For example Annas family consists of her parents and her little sister Lelo. While she and her sister are at school, her parents are at work. They live in a house in the city Göttingen.
The parents of Sarah are divorced and so she’s living with her mother. She has no siblings and once a week she goes to her father.

If there’s anything left you want to know then just ask us!

Political system in Germany

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 Hello global friends from Uganda, we are Luc and Leon from class 9B from the Hainberg grammar school Göttingen.  We read  your posts and want to give you some information on our political system.                                                                                                                                            

We live in a so-called “represantative democracy” just like you. Our head of state is the president who is now Joachim Gauck, the successor of Christian Wulff. The president is elected by the federal assembly, whose members we are supposed to vote. In difference to you we dont have “royal family”. There are still  some nobles in Germany, but they dont have any  importance for us.

 From 1945 to 1989 our country was separated by a strong border into the GDR in the east and the FRG in the west of Germany but on the 9th of November, 1989 the wall came down and Germany was  reunited. The separation existed because  as we lost the Second World  War Germany was divided up under Russia , France, England and the USA. As Göttingen was only 25 km away from the border, many people living in  Göttingenwere affected as they could not see their relatives in the GDR  for many years as in the Cold War it was very difficult to travel into a comunist country.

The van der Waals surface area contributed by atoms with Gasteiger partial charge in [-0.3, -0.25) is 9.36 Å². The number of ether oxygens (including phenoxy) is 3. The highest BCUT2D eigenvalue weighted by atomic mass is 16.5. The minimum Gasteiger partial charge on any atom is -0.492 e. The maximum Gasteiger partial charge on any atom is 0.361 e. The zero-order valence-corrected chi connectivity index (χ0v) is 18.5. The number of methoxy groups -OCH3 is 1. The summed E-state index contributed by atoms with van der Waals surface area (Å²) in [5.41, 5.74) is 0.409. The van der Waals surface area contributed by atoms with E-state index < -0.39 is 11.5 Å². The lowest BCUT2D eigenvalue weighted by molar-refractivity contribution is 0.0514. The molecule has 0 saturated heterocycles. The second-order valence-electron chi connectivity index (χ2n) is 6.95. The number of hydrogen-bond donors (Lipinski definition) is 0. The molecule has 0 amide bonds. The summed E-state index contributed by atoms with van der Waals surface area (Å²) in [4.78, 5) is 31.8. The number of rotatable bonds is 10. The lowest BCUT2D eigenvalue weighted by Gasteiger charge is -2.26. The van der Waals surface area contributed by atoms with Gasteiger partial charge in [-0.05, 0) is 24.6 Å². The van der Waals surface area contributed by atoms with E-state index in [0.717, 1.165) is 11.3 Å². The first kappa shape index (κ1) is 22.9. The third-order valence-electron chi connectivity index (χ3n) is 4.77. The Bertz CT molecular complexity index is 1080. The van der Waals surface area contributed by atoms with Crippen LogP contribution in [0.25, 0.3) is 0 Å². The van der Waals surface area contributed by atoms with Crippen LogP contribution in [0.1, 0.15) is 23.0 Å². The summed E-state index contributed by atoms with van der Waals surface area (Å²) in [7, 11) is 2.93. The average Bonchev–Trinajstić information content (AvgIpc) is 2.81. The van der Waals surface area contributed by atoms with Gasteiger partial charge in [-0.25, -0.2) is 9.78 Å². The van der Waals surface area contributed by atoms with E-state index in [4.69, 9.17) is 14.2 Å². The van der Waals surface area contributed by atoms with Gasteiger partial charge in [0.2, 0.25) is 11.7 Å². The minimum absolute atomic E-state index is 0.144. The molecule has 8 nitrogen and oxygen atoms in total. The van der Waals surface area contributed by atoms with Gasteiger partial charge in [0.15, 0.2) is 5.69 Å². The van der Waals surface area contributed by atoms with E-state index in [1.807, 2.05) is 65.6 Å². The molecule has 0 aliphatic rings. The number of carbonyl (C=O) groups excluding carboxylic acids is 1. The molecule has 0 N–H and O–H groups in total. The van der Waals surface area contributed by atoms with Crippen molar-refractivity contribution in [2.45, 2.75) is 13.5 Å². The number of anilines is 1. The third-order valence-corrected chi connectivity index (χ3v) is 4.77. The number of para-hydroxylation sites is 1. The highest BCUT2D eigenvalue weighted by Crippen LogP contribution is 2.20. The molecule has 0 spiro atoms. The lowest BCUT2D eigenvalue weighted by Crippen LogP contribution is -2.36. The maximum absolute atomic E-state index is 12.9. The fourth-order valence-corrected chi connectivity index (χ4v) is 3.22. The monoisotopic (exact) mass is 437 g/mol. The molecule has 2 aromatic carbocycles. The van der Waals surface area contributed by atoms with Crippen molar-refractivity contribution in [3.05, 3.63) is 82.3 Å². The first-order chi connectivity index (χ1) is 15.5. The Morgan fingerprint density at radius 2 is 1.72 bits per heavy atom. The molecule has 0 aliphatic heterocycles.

Waiting for the holidays…

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As school sometimes is very exhausting, we need to have some free time to relax.

Four times a year we enjoy the holidays, in which we don’t have to think about school and homeworks. The Easter-, the Christmas- and the autumn holidays last about two weeks, while the big holidays in summer at the end of the school year last six weeks.

Everybody spends his or her free time in another way, but in Germany it’s common to travel to another country or to see some other places of Germany. Most families like basking in the sun and swimming in the sea, for example in Italy, France or on Mallorca, especially while the weather in Germany is already cold or rainy in autumn.

In the winter holidays,  the snow is loved by nearly everybody. Children go sledding,  ice skating or build some nice snowmen. Additionally some people go skiing in the mountains in Austria or Bavaria, which is a lot of fun!

All in all the students always look forward to the next holidays even if the last are just over.

Typical food in Germany